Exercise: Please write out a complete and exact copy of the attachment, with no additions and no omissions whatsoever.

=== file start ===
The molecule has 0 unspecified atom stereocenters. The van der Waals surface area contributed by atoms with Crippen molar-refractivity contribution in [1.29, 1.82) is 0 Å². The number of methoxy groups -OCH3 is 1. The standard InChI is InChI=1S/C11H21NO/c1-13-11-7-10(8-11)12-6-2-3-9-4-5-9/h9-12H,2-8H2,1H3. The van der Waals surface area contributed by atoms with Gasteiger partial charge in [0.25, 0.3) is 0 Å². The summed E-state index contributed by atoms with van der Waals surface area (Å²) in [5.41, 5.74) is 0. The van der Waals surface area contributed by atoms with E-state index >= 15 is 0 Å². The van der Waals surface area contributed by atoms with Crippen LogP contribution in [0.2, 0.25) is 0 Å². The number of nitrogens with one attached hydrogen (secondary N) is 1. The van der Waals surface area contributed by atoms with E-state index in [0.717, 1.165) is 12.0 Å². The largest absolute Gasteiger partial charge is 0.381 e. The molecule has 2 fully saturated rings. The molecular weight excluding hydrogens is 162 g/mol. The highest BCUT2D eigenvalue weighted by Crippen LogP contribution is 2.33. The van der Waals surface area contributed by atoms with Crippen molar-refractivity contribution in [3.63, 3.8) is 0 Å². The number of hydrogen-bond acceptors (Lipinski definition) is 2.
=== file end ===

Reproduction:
The molecule has 0 unspecified atom stereocenters. The van der Waals surface area contributed by atoms with Crippen molar-refractivity contribution in [1.29, 1.82) is 0 Å². The number of methoxy groups -OCH3 is 1. The standard InChI is InChI=1S/C11H21NO/c1-13-11-7-10(8-11)12-6-2-3-9-4-5-9/h9-12H,2-8H2,1H3. The van der Waals surface area contributed by atoms with Gasteiger partial charge in [0.25, 0.3) is 0 Å². The summed E-state index contributed by atoms with van der Waals surface area (Å²) in [5.41, 5.74) is 0. The van der Waals surface area contributed by atoms with E-state index >= 15 is 0 Å². The van der Waals surface area contributed by atoms with Crippen LogP contribution in [0.2, 0.25) is 0 Å². The number of nitrogens with one attached hydrogen (secondary N) is 1. The van der Waals surface area contributed by atoms with E-state index in [0.717, 1.165) is 12.0 Å². The largest absolute Gasteiger partial charge is 0.381 e. The molecule has 2 fully saturated rings. The molecular weight excluding hydrogens is 162 g/mol. The highest BCUT2D eigenvalue weighted by Crippen LogP contribution is 2.33. The van der Waals surface area contributed by atoms with Crippen molar-refractivity contribution in [3.63, 3.8) is 0 Å². The number of hydrogen-bond acceptors (Lipinski definition) is 2.